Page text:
Santalum album is a small tropical tree of the Santalaceae family, commonly known as the source of sandalwood. This species has been utilised, cultivated and traded for many years, some cultures placing great significance on its fragrant and medicinal qualities. It still commands high prices an essential oil, but has lost the once extensive use as a timber for fine woodworking. For these reasons it is has extensively exploited, the population in the wild is vulnerable to extinction. The plant is widely cultivated and long lived, although harvest is viable after 40 years.
The species was the first to be known as Sandalwood, although it is often appended with a description of a region. Other species in the genus Santalum, such as the AustralianS. spicatum, are distinguished by a regional name.
The indian government has placed a ban on the export of the timber.
S. album has been the primary source of sandalwood and the derived oil. These often hold an important place within the societies of its naturalised distribution range. The high value of the plant has led to attempts at cultivation, this has increased the distribution range of the plant. The ISO Standard for the accepted characteristics of this essential oil is ISO 3518:2002. The long maturation period and difficulty in cultivation have been restrictive to extensive planting within the range. Harvest of the tree involves several curing and processing stages, also adding to the commercial value. These wood and oil have high demand and are an important trade item in the regions of:Australia:Utilisation of all the Santalum genus in Australia has been extensive. S. spicata was traded out through the north of the continent. Commercial Indian Sandalwood plantations are now in full operations in Kununurra, Western Australia. Hawaii:A primary export in Hawaiian societies.India:The use of S. album in India is noted in their literature for over two thousand years. It has use as wood and oil in religious practices. It also features as a construction material in temples and elsewhere. The Indian government has banned the export of the species to reduce the threat by over-harvesting. In the southern Indian state of Karnataka, all trees of greater than a specified girth are the property of the state. Cutting of trees, even on private property, is regulated by the Forest Department. The infamous forest bandit Veerappan was involved in the illegal felling of sandalwood trees from forests.South Pacific:Societies throughout the south pacific has made use of 'sandalwood'. Sri Lanka:An extensive history of use. The harvesting of sandalwood is preferred to be of trees that are advanced in age. Saleable wood can, however, be of trees as young as seven years. The entire plant is removed rather than cut to the base, as in coppiced species. The extensive removal of S. album over the past century led to increased vulnerability to extinction.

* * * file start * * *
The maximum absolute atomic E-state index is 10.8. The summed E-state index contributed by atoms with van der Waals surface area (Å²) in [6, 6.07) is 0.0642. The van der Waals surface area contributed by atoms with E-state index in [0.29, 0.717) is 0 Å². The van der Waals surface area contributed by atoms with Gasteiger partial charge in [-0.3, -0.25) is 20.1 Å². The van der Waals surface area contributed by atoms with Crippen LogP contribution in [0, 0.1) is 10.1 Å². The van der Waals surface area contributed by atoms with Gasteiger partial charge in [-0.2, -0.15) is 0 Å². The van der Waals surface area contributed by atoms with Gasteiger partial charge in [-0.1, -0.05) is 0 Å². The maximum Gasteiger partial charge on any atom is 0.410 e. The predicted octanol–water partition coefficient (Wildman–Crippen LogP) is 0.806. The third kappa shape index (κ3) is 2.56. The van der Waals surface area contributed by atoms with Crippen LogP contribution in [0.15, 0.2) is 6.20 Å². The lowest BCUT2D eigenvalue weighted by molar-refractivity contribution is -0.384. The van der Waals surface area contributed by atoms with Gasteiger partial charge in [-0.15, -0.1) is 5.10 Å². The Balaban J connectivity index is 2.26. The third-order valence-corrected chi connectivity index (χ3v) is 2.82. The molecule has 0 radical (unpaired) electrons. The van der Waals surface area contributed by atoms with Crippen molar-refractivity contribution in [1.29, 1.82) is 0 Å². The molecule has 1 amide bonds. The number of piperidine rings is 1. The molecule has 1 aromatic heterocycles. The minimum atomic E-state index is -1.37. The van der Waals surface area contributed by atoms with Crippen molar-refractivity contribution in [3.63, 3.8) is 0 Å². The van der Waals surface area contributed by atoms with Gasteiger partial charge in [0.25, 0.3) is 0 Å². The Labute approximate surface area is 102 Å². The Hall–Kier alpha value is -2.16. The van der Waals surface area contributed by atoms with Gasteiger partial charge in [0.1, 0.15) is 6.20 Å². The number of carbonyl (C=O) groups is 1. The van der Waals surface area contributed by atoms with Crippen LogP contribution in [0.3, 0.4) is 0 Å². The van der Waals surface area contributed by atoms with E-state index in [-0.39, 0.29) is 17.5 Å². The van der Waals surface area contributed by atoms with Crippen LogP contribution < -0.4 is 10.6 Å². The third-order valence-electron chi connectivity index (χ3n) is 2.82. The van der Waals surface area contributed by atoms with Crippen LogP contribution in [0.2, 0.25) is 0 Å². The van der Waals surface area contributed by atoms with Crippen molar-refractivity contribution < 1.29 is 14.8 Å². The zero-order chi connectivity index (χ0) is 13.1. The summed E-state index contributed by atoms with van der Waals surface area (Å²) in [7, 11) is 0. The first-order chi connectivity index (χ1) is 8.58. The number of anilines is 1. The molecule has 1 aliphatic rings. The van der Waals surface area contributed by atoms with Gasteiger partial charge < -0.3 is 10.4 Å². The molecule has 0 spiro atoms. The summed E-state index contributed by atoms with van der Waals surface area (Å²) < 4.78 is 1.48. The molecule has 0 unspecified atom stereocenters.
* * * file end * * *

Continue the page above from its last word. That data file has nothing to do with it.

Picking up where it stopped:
Accumulation Patterns of Phenylpropanoids and Enzymes in East Indian Sandalwood Tree Undergoing Developmental Progression in Vitro
Apr 01, 2013; AbstractThe East Indian Sandalwood tree, Santalum album L., is sought for its fragrant essential oil and heartwood. The prolonged...